Listen, I am glad Bloomberg’s is concerned about the childhood obesity problem. But his approach is wrong on so many levels. Here is a link to his remarks.
1) Arbitrary and capricious. Bloomberg is right when he observes that when people are presented with a big drink, they drink more. The same is true of food –the presence of never ending chips at Mexican restaurants, the all you can eat bread sticks at Olive Garden, how about the gallon of ice cream, or the dozen donuts that might cause you to overeat, etc. Are we now going to limit portions of food as well? And the proposed ban did not include diet soda, coffee drinks, milk or milkshakes, fruit and vegetable juices or alcoholic beverages. Singling out one item is arbitrary and capacious-the reason the ban was overturned.
2) Promote healthy eating but don’t send the Twinkie Police. I do see a role for government when it comes to overseeing programs it pays for, promoting healthy eating and exercise. We should know what is in our food and be given education about food. But come on, sending the Twinkie Police to my house…go fight real crime!
3) Deprivation as a food strategy doesn’t work. Even if we could be successful in getting carrot sticks in all school vending machines, this doesn’t mean kids will eat them. I’m not opposed to the idea, but think that the more you make a big deal about deprivation, the more people want it. When we are told we can’t have something, we want it all the more. Before the ban was overturned, I wouldn’t be surprised if people were stockpiling 2 liter bottles of soda!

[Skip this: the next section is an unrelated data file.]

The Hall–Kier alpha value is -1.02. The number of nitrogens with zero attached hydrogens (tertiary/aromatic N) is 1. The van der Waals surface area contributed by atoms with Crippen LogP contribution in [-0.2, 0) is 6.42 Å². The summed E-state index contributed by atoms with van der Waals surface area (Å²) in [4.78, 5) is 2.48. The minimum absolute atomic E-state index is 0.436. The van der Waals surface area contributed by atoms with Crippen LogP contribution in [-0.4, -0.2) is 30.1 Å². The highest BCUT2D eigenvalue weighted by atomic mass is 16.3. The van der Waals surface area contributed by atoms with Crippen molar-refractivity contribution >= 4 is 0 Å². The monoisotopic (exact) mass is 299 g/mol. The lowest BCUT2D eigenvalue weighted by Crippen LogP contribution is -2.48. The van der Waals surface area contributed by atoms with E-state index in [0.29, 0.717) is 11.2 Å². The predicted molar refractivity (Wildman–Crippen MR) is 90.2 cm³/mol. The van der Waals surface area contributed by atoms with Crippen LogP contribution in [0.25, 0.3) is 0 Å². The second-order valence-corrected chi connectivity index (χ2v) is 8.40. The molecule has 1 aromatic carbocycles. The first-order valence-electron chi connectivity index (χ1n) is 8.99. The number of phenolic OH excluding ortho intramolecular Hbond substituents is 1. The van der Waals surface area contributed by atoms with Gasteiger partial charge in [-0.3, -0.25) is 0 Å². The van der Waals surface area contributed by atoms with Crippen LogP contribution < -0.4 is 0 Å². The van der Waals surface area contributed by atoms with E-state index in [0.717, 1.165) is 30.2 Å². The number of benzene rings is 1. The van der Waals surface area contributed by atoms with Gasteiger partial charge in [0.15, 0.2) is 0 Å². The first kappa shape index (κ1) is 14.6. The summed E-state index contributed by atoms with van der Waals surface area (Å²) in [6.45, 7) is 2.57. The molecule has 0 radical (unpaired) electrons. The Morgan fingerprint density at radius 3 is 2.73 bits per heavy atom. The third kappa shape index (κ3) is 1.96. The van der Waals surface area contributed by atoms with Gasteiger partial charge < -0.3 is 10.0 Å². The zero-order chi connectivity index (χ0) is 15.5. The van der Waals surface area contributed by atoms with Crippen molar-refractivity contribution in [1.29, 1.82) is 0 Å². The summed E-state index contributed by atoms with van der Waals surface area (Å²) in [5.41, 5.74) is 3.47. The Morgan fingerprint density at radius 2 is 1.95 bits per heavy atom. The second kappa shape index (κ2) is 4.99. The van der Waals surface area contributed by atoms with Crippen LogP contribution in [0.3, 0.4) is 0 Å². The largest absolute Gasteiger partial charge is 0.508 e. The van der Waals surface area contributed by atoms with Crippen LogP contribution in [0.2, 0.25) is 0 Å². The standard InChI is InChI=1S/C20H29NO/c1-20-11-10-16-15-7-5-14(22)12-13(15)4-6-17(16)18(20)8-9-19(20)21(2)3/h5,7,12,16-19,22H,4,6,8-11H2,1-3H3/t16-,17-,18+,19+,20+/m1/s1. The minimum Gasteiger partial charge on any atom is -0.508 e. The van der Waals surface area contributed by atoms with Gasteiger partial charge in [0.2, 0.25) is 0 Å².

4) Look at WHY we eat. Most of us overeat and grab the unhealthy choice because we are tired, bored, happy, sad, or feeling any number of emotions. We eat to calm stress, to deal with rejection, to celebrate the job, etc. Getting at why we eat is part of the battle too. When food works to calm us down or soothe us and we don’t have other ways to do those things, we probably aren’t going to make better choices. More education doesn’t fix emotional issues.
5) Obesity is a complicated fix. There are multiple contributors to this problem. Regulating sodas isn’t going to fix it. It’s going to take Hillary Clinton’s village again…We need the food industry to cooperate, schools to do better, parents to take responsibility, science to contribute to a better understanding of why some people struggle more than others, etc. There are so many pieces to this puzzle. Government can educate us and keep promote healthy habits, but we have to examine our own lives and decide what to do and what kind of help we need. Some people need support to lose weight, not a ban of sodas; others need medical intervention, exercise programs, approaches for stress reduction, access to better foods, playgrounds that are safe, bike paths in their communities, etc.
Bottom Line: Give us the tools to make informed decisions, but don’t make them for us.
So mayor, keep informing us, print the calories and keep the food regulators honest, but don’t overstep your reach.